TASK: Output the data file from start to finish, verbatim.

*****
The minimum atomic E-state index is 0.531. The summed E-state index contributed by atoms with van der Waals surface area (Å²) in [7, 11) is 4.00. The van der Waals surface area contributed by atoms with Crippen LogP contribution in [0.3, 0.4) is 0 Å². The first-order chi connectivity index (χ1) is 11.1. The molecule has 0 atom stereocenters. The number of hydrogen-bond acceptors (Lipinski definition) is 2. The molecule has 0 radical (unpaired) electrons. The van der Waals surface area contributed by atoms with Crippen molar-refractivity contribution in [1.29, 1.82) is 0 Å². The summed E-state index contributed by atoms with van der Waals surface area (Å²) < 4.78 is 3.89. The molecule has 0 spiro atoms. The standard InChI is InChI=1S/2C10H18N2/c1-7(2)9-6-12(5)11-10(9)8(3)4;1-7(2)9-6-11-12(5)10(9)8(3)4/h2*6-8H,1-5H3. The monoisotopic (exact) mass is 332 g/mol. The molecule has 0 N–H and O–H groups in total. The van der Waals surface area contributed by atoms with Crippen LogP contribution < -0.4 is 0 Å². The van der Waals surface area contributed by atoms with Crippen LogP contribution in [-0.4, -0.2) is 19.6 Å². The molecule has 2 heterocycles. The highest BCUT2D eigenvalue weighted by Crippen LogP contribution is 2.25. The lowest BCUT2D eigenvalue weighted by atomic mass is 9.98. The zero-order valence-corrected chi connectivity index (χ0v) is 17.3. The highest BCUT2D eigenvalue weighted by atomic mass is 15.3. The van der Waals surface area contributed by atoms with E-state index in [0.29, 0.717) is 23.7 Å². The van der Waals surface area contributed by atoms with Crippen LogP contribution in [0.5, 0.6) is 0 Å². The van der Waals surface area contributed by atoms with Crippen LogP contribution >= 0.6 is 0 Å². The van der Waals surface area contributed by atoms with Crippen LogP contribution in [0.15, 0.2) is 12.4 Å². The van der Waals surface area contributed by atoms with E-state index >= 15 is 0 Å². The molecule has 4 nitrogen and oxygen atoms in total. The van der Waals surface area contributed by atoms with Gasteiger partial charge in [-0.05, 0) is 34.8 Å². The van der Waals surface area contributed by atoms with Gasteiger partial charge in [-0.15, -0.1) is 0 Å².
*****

The minimum atomic E-state index is 0.531. The summed E-state index contributed by atoms with van der Waals surface area (Å²) in [7, 11) is 4.00. The van der Waals surface area contributed by atoms with Crippen LogP contribution in [0.3, 0.4) is 0 Å². The first-order chi connectivity index (χ1) is 11.1. The molecule has 0 atom stereocenters. The number of hydrogen-bond acceptors (Lipinski definition) is 2. The molecule has 0 radical (unpaired) electrons. The van der Waals surface area contributed by atoms with Crippen molar-refractivity contribution in [1.29, 1.82) is 0 Å². The summed E-state index contributed by atoms with van der Waals surface area (Å²) < 4.78 is 3.89. The molecule has 0 spiro atoms. The standard InChI is InChI=1S/2C10H18N2/c1-7(2)9-6-12(5)11-10(9)8(3)4;1-7(2)9-6-11-12(5)10(9)8(3)4/h2*6-8H,1-5H3. The monoisotopic (exact) mass is 332 g/mol. The molecule has 0 N–H and O–H groups in total. The van der Waals surface area contributed by atoms with Crippen LogP contribution < -0.4 is 0 Å². The van der Waals surface area contributed by atoms with Crippen LogP contribution in [-0.4, -0.2) is 19.6 Å². The molecule has 2 heterocycles. The highest BCUT2D eigenvalue weighted by Crippen LogP contribution is 2.25. The lowest BCUT2D eigenvalue weighted by atomic mass is 9.98. The zero-order valence-corrected chi connectivity index (χ0v) is 17.3. The highest BCUT2D eigenvalue weighted by atomic mass is 15.3. The van der Waals surface area contributed by atoms with E-state index in [0.29, 0.717) is 23.7 Å². The van der Waals surface area contributed by atoms with Crippen LogP contribution in [0.5, 0.6) is 0 Å². The van der Waals surface area contributed by atoms with Crippen LogP contribution >= 0.6 is 0 Å². The van der Waals surface area contributed by atoms with Crippen LogP contribution in [0.15, 0.2) is 12.4 Å². The van der Waals surface area contributed by atoms with E-state index >= 15 is 0 Å². The molecule has 4 nitrogen and oxygen atoms in total. The van der Waals surface area contributed by atoms with Gasteiger partial charge in [-0.05, 0) is 34.8 Å². The van der Waals surface area contributed by atoms with Gasteiger partial charge in [-0.15, -0.1) is 0 Å².